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Democracy & Imperialism in Classical Athens - Outline

How the module will work:


In Terms 1, 2 and 3, there will be a 2 hour lecture in each teaching week (Friday 3-5pm in room RO.12 - except in week 1, when the lecture is in room R1.13). See Syllabus for further details.

Language Classes for Q800 students will start in week 2 of term 1. They will take place for 1 hour each week (Tuesdays 4-5pm in room H2.45) throughout Terms 1 + 2, and during weeks 1 + 2 of Term 3.

In Term 1, there will be a 1 hour seminar in week 5 and a 1 hour seminar in week 8 (see Seminars). Specific times and groups will be circulated near the time.

In Term 2, there will also be seminars in week 5 and week 8 (see Seminars).

In Term 3, in early May, there will a discussion session on course themes and their modern relevance. See Syllabus for further details.

Throughout the year, students will be expected to contribute their own ideas on a weekly basis both in the lectures via mini-presentations and in introductory quizes set up for this module. For more details on how to contribute see Organisation.



Full Description of the Module and its Themes:


Athens is celebrated nowadays as the cradle of Western democracy. It was also, for much of the Classical period, an aggressive and imperialistic power. Her fleets of merchant-ships and triremes visited the shores of Russia and Egypt, Phoenicia and Italy, trading peacefully, waging war or making sure client-states produced their tribute on time.

Ancient and modern observers have seen a contradiction here. Contemporaries at the time of the Peloponnesian War thought it inappropriate that a democratic city should rule other Greeks like an autocrat. Most recent accounts, however, see no problem with a democracy being a great power. The empire is seen as an essential part of the Athenian miracle: the world's first democracy, like her beautiful buildings and festivals of drama, was only made possible by the brutal exploitation of other states.

The Athenian democracy and the Athenian empire are, indeed, two sides of the same coin. They both have their origins in the late Archaic period between the ending of the Pisistratid tyranny and the Persian Wars and both eventually succumbed to the rising power of Macedon in the later fourth century. The democracy was always an imperial democracy. The empire was given its distinctive character and its variable fortunes by the democratic system. It is impossible to understand the one without the other.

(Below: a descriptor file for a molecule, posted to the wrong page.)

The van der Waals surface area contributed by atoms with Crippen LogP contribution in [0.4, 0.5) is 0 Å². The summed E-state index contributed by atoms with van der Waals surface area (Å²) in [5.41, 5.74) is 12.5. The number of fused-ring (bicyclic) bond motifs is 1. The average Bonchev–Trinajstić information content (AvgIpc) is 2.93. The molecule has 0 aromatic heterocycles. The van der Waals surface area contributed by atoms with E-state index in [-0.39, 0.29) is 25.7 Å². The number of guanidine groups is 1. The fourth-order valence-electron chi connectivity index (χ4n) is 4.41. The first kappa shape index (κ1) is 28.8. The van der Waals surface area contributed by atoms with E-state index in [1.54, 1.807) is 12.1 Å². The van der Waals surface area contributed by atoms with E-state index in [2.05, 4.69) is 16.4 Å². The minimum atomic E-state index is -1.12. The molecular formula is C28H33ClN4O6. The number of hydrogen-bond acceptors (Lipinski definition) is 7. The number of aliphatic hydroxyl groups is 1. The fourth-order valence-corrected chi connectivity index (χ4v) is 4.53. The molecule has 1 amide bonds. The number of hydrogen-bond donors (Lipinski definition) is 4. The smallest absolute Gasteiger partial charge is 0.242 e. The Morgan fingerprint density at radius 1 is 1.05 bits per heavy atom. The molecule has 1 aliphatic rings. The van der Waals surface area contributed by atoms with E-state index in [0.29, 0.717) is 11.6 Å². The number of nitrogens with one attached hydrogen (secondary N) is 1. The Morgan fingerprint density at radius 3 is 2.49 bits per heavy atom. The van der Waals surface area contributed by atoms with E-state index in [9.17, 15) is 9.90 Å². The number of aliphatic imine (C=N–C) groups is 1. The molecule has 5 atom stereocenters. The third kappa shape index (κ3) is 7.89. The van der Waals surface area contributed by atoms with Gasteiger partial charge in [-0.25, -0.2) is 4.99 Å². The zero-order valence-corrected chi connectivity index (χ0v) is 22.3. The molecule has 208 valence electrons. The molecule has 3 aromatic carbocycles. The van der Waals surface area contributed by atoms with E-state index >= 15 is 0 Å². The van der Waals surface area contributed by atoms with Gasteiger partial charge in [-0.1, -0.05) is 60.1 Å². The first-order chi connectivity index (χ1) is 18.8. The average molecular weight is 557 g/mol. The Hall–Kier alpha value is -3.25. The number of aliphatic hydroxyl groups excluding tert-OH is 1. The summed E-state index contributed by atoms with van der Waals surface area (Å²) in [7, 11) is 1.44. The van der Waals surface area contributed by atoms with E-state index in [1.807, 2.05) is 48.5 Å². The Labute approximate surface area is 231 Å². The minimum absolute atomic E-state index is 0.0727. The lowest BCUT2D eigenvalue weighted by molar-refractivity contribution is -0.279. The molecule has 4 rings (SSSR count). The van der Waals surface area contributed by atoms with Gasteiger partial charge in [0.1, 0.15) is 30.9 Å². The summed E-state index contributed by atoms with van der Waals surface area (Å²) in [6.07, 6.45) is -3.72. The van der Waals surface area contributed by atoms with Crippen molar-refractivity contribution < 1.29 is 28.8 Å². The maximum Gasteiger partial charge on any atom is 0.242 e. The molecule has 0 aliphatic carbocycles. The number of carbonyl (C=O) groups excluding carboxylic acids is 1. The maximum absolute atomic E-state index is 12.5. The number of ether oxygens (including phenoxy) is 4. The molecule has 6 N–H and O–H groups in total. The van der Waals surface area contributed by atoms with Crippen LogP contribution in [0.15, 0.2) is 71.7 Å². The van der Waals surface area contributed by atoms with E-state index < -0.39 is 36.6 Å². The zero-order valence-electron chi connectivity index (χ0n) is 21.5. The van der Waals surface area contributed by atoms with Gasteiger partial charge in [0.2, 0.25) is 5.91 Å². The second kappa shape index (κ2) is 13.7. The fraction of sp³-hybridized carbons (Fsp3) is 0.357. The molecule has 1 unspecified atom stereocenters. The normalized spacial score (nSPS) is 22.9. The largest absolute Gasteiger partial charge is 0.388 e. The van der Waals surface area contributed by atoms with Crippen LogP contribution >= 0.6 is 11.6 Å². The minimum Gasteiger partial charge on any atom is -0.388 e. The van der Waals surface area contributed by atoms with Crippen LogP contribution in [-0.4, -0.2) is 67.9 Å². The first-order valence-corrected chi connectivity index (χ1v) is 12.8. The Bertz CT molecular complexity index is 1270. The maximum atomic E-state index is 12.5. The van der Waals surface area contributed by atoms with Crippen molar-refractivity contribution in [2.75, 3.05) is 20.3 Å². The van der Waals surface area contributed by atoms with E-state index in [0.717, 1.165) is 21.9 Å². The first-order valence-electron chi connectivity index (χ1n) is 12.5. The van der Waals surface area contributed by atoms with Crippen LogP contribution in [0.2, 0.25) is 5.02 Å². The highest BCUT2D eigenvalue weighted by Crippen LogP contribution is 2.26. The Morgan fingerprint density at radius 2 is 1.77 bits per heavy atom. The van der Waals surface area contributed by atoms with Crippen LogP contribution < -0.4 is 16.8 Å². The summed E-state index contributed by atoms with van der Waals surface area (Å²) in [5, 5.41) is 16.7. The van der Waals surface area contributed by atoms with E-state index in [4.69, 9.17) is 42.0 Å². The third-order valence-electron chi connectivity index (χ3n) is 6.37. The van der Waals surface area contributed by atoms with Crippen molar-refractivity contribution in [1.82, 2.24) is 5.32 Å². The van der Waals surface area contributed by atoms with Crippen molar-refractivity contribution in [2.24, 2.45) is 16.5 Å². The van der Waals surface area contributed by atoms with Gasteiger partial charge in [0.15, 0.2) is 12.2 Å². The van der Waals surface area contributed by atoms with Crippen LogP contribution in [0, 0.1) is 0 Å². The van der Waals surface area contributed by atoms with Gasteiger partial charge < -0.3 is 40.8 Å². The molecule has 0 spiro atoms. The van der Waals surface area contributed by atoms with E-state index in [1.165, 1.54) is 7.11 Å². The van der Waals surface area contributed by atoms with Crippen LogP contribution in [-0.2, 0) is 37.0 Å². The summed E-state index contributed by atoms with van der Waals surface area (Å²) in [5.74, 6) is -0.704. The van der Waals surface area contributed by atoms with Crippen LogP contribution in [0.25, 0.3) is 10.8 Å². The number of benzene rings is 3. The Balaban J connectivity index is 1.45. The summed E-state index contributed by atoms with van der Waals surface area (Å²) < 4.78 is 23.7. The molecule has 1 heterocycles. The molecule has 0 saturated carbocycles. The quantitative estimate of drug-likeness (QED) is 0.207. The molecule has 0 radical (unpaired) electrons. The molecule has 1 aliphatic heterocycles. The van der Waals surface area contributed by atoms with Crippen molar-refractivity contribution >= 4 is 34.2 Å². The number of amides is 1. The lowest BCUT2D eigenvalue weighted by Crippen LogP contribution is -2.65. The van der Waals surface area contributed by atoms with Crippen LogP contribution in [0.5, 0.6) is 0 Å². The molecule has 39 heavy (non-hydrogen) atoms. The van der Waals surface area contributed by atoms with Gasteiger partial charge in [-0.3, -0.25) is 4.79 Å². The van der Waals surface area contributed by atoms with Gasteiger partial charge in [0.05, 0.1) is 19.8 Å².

In this course we will study the parallel evolution of the democracy and the empire from the reforms of Cleisthenes at the end of the Archaic period to the city's demise almost two hundred years later, at the beginning of the Hellenistic period, including comparisons with other forms of hegemony and political structure. We will stick closely to ancient sources: the work of politicians like Demosthenes, historians like Thucydides and Plutarch and the authors of the Atthides (Attic histories), theorists and pamphleteers like Plato, Aristotle and the anonymous 'Old Oligarch', as well as poets of the theatre like Aristophanes and the tragedians. We will also make use of the documents and artefacts unearthed by archaeologists: the temples and monuments of the imperial acropolis, the finds of the agora (the civic and commercial centre), the numerous laws, honours and invoices painstakingly inscribed on stone, as well as Athenian coinage minted and dispersed around the Aegean, testifying both to imperial solicitude and democratic accountability.

At all times, this course will seek to put both democracy and empire within their proper ancient social, political, military and religious contexts. To help keep our bearings through these developments the lectures and seminars will follow a basic chronological framework, but there will also be room to study some broader themes of the period, the elaborate workings of the People's Assembly and the law-courts, the position of women, the role of slavery, the nature of religion, ship-building, the ancient economy and theatre.

In the second part of the course, we will also turn to think about how the 'Golden age' of Athenian democracy and imperialism was received in the very different Hellenistic and Roman worlds. What did the Hellenistic monarchies owe, if anything, to Athenian democracy? What, if any, similarity is there between Rome's constitutional Republic and Athenian democracy? What reputation did Athenian democracy have by the end of the Roman world and why did politicians from the time of the English Civil War onwards prefer Sparta as a model to Athens? What has made Athenian democracy and Empire so popular in our modern world? And could we ever re-enact Athenian direct democracy in our world today?